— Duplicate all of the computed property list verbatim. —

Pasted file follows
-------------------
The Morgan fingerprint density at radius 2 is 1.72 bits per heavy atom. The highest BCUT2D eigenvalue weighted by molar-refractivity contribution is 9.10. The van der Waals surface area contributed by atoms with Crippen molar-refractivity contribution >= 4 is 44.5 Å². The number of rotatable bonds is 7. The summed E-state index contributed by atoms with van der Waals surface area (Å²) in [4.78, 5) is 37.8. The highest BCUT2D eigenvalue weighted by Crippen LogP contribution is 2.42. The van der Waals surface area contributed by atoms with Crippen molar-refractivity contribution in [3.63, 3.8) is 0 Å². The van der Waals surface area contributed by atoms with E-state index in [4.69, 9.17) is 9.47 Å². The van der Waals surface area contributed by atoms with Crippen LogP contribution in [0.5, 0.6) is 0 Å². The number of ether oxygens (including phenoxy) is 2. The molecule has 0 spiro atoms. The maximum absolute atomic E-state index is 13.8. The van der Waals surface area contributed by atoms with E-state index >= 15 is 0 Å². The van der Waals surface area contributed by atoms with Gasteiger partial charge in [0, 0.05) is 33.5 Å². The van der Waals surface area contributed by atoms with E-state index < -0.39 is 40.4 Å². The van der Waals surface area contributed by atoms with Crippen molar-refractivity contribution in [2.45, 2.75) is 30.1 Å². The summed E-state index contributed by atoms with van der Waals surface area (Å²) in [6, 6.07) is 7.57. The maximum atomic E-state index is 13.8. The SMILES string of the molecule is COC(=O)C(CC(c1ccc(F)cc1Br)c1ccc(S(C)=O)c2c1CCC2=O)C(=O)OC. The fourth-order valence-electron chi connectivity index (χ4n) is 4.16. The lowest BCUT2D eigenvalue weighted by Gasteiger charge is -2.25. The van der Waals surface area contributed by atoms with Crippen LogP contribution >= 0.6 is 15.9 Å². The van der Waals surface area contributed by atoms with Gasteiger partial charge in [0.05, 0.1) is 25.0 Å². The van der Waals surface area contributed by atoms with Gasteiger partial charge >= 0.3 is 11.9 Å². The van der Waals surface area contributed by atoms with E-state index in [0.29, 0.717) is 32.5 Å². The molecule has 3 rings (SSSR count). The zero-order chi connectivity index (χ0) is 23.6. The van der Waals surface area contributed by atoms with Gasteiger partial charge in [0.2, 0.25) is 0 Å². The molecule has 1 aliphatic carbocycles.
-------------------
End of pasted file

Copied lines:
The Morgan fingerprint density at radius 2 is 1.72 bits per heavy atom. The highest BCUT2D eigenvalue weighted by molar-refractivity contribution is 9.10. The van der Waals surface area contributed by atoms with Crippen molar-refractivity contribution >= 4 is 44.5 Å². The number of rotatable bonds is 7. The summed E-state index contributed by atoms with van der Waals surface area (Å²) in [4.78, 5) is 37.8. The highest BCUT2D eigenvalue weighted by Crippen LogP contribution is 2.42. The van der Waals surface area contributed by atoms with Crippen molar-refractivity contribution in [3.63, 3.8) is 0 Å². The van der Waals surface area contributed by atoms with E-state index in [4.69, 9.17) is 9.47 Å². The van der Waals surface area contributed by atoms with Crippen LogP contribution in [0.5, 0.6) is 0 Å². The number of ether oxygens (including phenoxy) is 2. The molecule has 0 spiro atoms. The maximum absolute atomic E-state index is 13.8. The van der Waals surface area contributed by atoms with E-state index >= 15 is 0 Å². The van der Waals surface area contributed by atoms with Gasteiger partial charge in [0, 0.05) is 33.5 Å². The van der Waals surface area contributed by atoms with E-state index < -0.39 is 40.4 Å². The van der Waals surface area contributed by atoms with Crippen molar-refractivity contribution in [2.45, 2.75) is 30.1 Å². The summed E-state index contributed by atoms with van der Waals surface area (Å²) in [6, 6.07) is 7.57. The maximum atomic E-state index is 13.8. The SMILES string of the molecule is COC(=O)C(CC(c1ccc(F)cc1Br)c1ccc(S(C)=O)c2c1CCC2=O)C(=O)OC. The fourth-order valence-electron chi connectivity index (χ4n) is 4.16. The lowest BCUT2D eigenvalue weighted by Gasteiger charge is -2.25. The van der Waals surface area contributed by atoms with Crippen LogP contribution >= 0.6 is 15.9 Å². The van der Waals surface area contributed by atoms with Gasteiger partial charge in [0.05, 0.1) is 25.0 Å². The van der Waals surface area contributed by atoms with Gasteiger partial charge >= 0.3 is 11.9 Å². The van der Waals surface area contributed by atoms with E-state index in [0.29, 0.717) is 32.5 Å². The molecule has 3 rings (SSSR count). The zero-order chi connectivity index (χ0) is 23.6. The van der Waals surface area contributed by atoms with Gasteiger partial charge in [0.2, 0.25) is 0 Å². The molecule has 1 aliphatic carbocycles.